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Ethiopia Among Bottom Five Countries in Latest Digital Quality of Life Index Issue

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The Digital Quality of Life Index series, also known as DQL has released its third annual issue.

The edition names Kenya 79th among 110 countries.

According to the report rounded up by cybersecurity firm Surfshark, the assessment covers 90 percent of the global population.


It evaluates countries based on a set of five fundamental digital wellbeing pillars.

Kenya showcases its best scores in e-security (54th) and e-infrastructure (58th), but shows comparatively low results in internet affordability (101st), internet quality (108th), and e-government (71st).

On the whole, Kenya has slightly dropped compared to DQL 2021, falling from 77th to 79th.

Kenya ranks 2nd in Eastern Africa, surpassing Zambia, Tanzania, and Ethiopia and 3rd in Africa. The country has the best e-infrastructure regionally, as the study suggests that around 85% of individuals use the internet in Kenya.

Furthermore, e-security in Kenya is 10% better than the global average and also comes 1st among neighbouring countries.

Nonetheless, the country has room for improvement in all digital wellbeing areas, especially internet affordability and quality.

Kenya has a similar GDP per capita as Nigeria, but the internet quality of both countries differs substantially.

Nigeria ranks 56th in the pillar, while Kenya barely makes it to the top 110.

People in Kenya have to work almost 13 hours to afford the cheapest broadband internet package, which is twice as much as the global average.

Moreover, people in South Africa have to work 9 times less than in Kenya to afford mobile internet and 8 times less to pay for broadband internet.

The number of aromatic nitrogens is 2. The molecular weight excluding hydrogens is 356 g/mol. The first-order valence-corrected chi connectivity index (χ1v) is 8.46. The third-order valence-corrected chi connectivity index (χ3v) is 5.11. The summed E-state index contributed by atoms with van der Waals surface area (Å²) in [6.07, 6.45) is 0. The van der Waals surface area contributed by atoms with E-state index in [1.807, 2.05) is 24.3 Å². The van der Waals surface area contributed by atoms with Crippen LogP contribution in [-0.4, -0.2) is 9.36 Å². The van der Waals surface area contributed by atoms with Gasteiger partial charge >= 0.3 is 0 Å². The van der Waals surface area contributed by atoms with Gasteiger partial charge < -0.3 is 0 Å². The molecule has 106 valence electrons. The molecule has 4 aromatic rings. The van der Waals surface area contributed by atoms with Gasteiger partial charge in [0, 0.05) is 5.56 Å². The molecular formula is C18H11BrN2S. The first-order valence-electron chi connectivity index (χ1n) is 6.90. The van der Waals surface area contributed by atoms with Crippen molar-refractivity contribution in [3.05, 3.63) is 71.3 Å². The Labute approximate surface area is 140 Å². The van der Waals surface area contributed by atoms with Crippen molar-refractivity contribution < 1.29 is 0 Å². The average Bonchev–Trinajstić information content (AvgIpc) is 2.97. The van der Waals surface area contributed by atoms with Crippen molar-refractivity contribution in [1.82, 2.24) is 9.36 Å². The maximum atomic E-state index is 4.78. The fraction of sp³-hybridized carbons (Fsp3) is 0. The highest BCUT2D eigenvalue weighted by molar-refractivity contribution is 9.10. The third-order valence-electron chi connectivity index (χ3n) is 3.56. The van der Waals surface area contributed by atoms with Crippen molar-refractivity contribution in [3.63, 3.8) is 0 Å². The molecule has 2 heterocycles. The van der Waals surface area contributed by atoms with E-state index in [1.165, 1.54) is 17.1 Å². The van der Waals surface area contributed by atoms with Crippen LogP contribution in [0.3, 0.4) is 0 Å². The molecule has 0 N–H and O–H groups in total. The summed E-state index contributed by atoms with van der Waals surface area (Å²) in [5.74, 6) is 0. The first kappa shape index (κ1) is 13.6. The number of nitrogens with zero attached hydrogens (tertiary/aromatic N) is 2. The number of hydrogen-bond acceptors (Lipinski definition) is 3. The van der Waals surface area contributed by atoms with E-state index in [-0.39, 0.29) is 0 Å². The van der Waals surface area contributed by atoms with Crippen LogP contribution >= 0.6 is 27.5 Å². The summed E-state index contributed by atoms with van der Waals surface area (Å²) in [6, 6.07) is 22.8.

In an all-around picture, 6 out of 10 countries holding the highest scores are located in Europe, following last year’s trend.

Denmark ranks 1st in DQL for the second year in a row and is closely followed by South Korea. Finland ranks 3rd, while Israel and the U.S. round out the top five of 110 nations that were evaluated.

The bottom 5 countries are Ethiopia, Cambodia, Cameroon, Guatemala, and Angola.

Regionally, the U.S. stands out as a country with the highest digital quality of life in the Americas, while South Korea takes the leading position in Asia.

Among countries in Africa, people in South Africa enjoy the highest quality of their digital lives whereas Australia leads in Oceania, outperforming New Zealand in various digital areas.

Other significant findings of the report include:

  • Broadband is globally less affordable this year. Comparing countries included in both DQL20 and DQL21, people have to work 11% more (25 min more) to afford broadband internet in 2021. However, people have to work 29% less (28 min less) to afford mobile internet this year. 
  • The world’s worst internet is the least affordable. People in some countries, such as Nigeria, Côte D’Ivoire and Mali require approximately a week’s worth of work to afford the internet.
  • Investing in electronic infrastructure and electronic government contributes to people’s digital wellbeing the most. 

“Digital opportunities have proved to be more important than ever during the COVID-19 crisis, stressing the importance for every country to ensure fully remote operational capacities for their economies,” – explains Vytautas Kaziukonis, CEO of Surfshark. “That is why, for the third year in a row, we continue the Digital Quality of Life research, which provides a robust global outlook into how countries excel digitally. The index sets the basis for meaningful discussions about how digital advancement impacts a country’s prosperity and where improvements can be made.”


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